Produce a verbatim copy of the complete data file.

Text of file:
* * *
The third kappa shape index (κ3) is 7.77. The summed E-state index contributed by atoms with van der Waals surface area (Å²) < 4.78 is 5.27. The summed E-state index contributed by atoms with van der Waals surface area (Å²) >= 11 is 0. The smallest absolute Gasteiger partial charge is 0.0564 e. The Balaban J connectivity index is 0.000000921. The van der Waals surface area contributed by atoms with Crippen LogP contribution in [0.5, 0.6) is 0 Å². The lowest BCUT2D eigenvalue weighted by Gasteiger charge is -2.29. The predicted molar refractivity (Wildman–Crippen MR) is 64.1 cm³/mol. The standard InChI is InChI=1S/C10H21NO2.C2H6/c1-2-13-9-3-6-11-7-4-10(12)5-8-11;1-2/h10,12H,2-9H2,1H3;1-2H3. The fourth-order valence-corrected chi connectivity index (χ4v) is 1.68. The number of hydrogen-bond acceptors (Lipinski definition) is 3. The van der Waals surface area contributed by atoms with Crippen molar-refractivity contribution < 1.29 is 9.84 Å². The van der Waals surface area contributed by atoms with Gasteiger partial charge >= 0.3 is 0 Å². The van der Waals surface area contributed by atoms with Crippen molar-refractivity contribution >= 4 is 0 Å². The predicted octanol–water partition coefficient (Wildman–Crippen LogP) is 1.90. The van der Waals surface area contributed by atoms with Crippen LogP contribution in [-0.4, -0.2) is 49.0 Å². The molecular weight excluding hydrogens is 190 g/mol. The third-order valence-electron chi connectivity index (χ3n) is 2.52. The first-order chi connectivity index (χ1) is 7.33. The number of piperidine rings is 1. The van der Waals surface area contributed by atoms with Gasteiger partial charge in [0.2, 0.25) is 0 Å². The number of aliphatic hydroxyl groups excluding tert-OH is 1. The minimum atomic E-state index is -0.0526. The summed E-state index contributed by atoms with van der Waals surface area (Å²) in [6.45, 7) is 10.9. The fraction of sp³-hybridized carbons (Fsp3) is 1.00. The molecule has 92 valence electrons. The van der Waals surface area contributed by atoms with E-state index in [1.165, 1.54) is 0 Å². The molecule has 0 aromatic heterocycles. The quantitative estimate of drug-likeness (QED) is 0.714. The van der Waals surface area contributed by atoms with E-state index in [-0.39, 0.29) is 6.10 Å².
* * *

The third kappa shape index (κ3) is 7.77. The summed E-state index contributed by atoms with van der Waals surface area (Å²) < 4.78 is 5.27. The summed E-state index contributed by atoms with van der Waals surface area (Å²) >= 11 is 0. The smallest absolute Gasteiger partial charge is 0.0564 e. The Balaban J connectivity index is 0.000000921. The van der Waals surface area contributed by atoms with Crippen LogP contribution in [0.5, 0.6) is 0 Å². The lowest BCUT2D eigenvalue weighted by Gasteiger charge is -2.29. The predicted molar refractivity (Wildman–Crippen MR) is 64.1 cm³/mol. The standard InChI is InChI=1S/C10H21NO2.C2H6/c1-2-13-9-3-6-11-7-4-10(12)5-8-11;1-2/h10,12H,2-9H2,1H3;1-2H3. The fourth-order valence-corrected chi connectivity index (χ4v) is 1.68. The number of hydrogen-bond acceptors (Lipinski definition) is 3. The van der Waals surface area contributed by atoms with Crippen molar-refractivity contribution < 1.29 is 9.84 Å². The van der Waals surface area contributed by atoms with Gasteiger partial charge >= 0.3 is 0 Å². The van der Waals surface area contributed by atoms with Crippen molar-refractivity contribution >= 4 is 0 Å². The predicted octanol–water partition coefficient (Wildman–Crippen LogP) is 1.90. The van der Waals surface area contributed by atoms with Crippen LogP contribution in [-0.4, -0.2) is 49.0 Å². The molecular weight excluding hydrogens is 190 g/mol. The third-order valence-electron chi connectivity index (χ3n) is 2.52. The first-order chi connectivity index (χ1) is 7.33. The number of piperidine rings is 1. The van der Waals surface area contributed by atoms with Gasteiger partial charge in [0.2, 0.25) is 0 Å². The number of aliphatic hydroxyl groups excluding tert-OH is 1. The minimum atomic E-state index is -0.0526. The summed E-state index contributed by atoms with van der Waals surface area (Å²) in [6.45, 7) is 10.9. The fraction of sp³-hybridized carbons (Fsp3) is 1.00. The molecule has 92 valence electrons. The van der Waals surface area contributed by atoms with E-state index in [1.165, 1.54) is 0 Å². The molecule has 0 aromatic heterocycles. The quantitative estimate of drug-likeness (QED) is 0.714. The van der Waals surface area contributed by atoms with E-state index in [-0.39, 0.29) is 6.10 Å².